“While distance makes the heart grow fonder, resistance makes the taste buds wonder”– Me, 2018 (profound, I know. How did I fail poetry class during first year Uni with such lyrical genius?! )
There’s only one confectionery item I love as much as Kinder chocolate (I still receive a giant Kinder Surprise every Easter), and that’s Twix bars. There’s just no comparison to the signature combination of shortbread biscuit base, gooey caramel filling, and creamy chocolate blanket. I’ve always gone nuts over anything Twix. Twix Pods, Twix ice cream, Twix cheesecake, you name it.
I’d go so far as to blame Mars’ release of Twix Ice-cream Bars during my first European adventure in 2014 on at least five of the seven kilos I gained during that trip. The daily habit was justified by the fact that they were just 1€ a pop (much welcomed by my broke backpacking ass), and my “I’ve got one life, BITCHES!” mantra.
Anyway. It’s needless to say that Twix is never too far from my fantasies.
It frustrated me for a long time that I couldn’t create a healthier version of Twix, purely because I had no idea how to make healthy caramel without a bunch of dates. Low FODMAP caramel was one of the more ambitious goals on the backburner. Then Ashley Melillo from Blissful Basil turned up and answered all my caramel-deprived prayers. Her discovery that almond butter has an incredibly caramely potential when mixed with maple syrup and coconut oil revolutionised my low FODMAP dessert game. Not convinced? You’re going to have to take my word for it and try it.Print
Vanilla Shortbread Biscuit Base:
- 1 ¾ cups (210g) brown rice flour
- 1 cup (97g) tapioca starch
- ½ cup (100g) melted coconut oil
- ⅓ cup (100g) pure maple syrup
- 2 tsp pure vanilla extract
Almond ‘Caramel’ Filling:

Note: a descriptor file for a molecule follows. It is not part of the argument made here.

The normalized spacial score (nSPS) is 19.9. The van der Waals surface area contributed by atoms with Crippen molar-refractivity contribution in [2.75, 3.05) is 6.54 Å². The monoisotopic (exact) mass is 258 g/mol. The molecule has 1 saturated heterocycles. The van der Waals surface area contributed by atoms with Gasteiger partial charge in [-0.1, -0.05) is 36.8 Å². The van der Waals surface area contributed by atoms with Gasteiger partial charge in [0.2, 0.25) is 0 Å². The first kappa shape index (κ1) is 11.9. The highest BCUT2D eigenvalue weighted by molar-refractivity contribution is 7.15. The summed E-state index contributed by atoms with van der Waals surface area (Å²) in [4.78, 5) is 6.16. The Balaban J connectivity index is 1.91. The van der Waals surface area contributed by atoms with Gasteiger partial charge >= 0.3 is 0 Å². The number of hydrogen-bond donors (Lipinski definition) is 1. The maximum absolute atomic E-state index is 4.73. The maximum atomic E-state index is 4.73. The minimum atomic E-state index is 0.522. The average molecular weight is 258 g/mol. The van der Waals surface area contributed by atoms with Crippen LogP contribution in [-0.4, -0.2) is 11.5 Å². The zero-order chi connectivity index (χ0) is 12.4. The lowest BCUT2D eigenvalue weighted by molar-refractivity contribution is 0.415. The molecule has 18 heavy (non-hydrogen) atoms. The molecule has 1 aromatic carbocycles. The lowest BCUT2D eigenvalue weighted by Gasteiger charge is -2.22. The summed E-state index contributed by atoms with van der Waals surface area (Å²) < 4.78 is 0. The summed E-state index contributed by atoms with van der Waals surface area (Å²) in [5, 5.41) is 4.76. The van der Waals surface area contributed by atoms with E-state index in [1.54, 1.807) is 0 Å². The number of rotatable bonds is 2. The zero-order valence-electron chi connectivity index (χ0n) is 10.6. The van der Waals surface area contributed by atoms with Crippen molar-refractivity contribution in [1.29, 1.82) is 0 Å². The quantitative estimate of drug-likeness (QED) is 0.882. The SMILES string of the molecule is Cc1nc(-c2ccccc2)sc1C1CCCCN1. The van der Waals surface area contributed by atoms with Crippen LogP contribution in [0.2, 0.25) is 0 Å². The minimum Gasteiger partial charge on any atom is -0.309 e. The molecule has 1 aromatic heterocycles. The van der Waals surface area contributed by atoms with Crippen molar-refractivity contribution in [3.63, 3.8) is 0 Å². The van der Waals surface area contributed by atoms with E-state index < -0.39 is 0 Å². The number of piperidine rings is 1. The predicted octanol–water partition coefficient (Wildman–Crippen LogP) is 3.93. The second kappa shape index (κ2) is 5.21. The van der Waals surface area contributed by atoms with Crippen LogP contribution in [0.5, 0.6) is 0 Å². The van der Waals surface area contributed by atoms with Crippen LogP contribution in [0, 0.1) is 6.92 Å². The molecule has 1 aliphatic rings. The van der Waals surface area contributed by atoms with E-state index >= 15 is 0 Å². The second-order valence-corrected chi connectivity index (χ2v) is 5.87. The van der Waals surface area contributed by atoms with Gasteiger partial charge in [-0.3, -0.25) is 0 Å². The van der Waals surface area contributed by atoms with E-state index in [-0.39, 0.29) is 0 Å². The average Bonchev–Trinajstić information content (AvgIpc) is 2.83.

- 1 cup (250g) unsalted 100% almond butter
- ⅓ cup (100g) pure maple syrup
- ⅓ cup (66g) coconut oil
- ⅓ tsp fine sea salt
- ½ cup (100g) coconut oil
- ½ cup (34g) raw cacao powder
- 1–2 tbsp pure maple syrup
- Small pinch of fine sea salt
- Preheat the oven to 180*C and line a square 18cm x 18cm slice or cake tin with baking paper, ensuring that the paper hangs over the sides.
- To make the biscuit base, combine the brown rice flour, tapioca starch, melted coconut oil, maple syrup and vanilla in a large mixing bowl. Stir with a wooden spoon until fully incorporated. Don’t worry if the mixture is a little clumpy or separated. If it seems too wet (and oil is noticeably pooling on top), add a little more rice flour.
- Spoon the biscuit base mixture into the prepared tin and use your fingertips to press the mixture in firmly and evenly. Use a fork to poke several holes in the base. Bake for 20 minutes or until the colour is becoming golden. Do not allow it to brown as it will be too dry and crack. Remove from the oven. It should still be a little soft to touch and will harden as it cools. My base often forms a big raised bump in the middle toward the end of baking – if this happens to you, gently push it down as soon as it comes out of the oven while it’s still soft. Allow to cool and harden completely in the tin, approx. 40 mins.
- While the biscuit is cooling, make the caramel filling by melting the coconut oil in a saucepan over low heat. Increase heat to medium and add the almond butter, maple, and salt. Lightly whisk until all ingredients are fully incorporated and silky smooth. Remove from heat and allow to cool to room temp, approx. 20 mins. Help yourself to a cheeky spoonful of the almond caramel while it’s warm. You’re welcome.
- Pour the caramel filling evenly over the cooled biscuit base and smooth with the back of a spoon. Set in the freezer for 30 mins, ensuring a completely flat position.
- To make the chocolate topping, place the coconut oil, cacao, maple and salt in a saucepan and stir over low heat until the ingredients have completely melted together. Pour the chocolate over the set caramel layer, smoothing with the back of a spoon. Return the slice to the freezer for a further 20 minutes to set, ensuring a completely flat position.
- Remove the slice from the tin and transfer to a chopping board. Allow to sit for 5-10 minutes before cutting into 18 bars or 25 squares (see notes below on recommended low FODMAP serving sizes). Store in an airtight container in the fridge for up to one week, or freeze for up to one month.
This recipe requires a bit of cooling and setting time between layers, so if you’re strapped for time, the biscuit base can be made a day or so in advance.
Regarding FODMAPs: According to Monash University, almonds are high in oligo’s in servings of 24g (equivalent to 20 nuts) and over. Each serving of this slice, when cut into either 18 bars or 25 squares, contains 14g and 10g almond butter, respectively, which are both considered safe for individuals with IBS.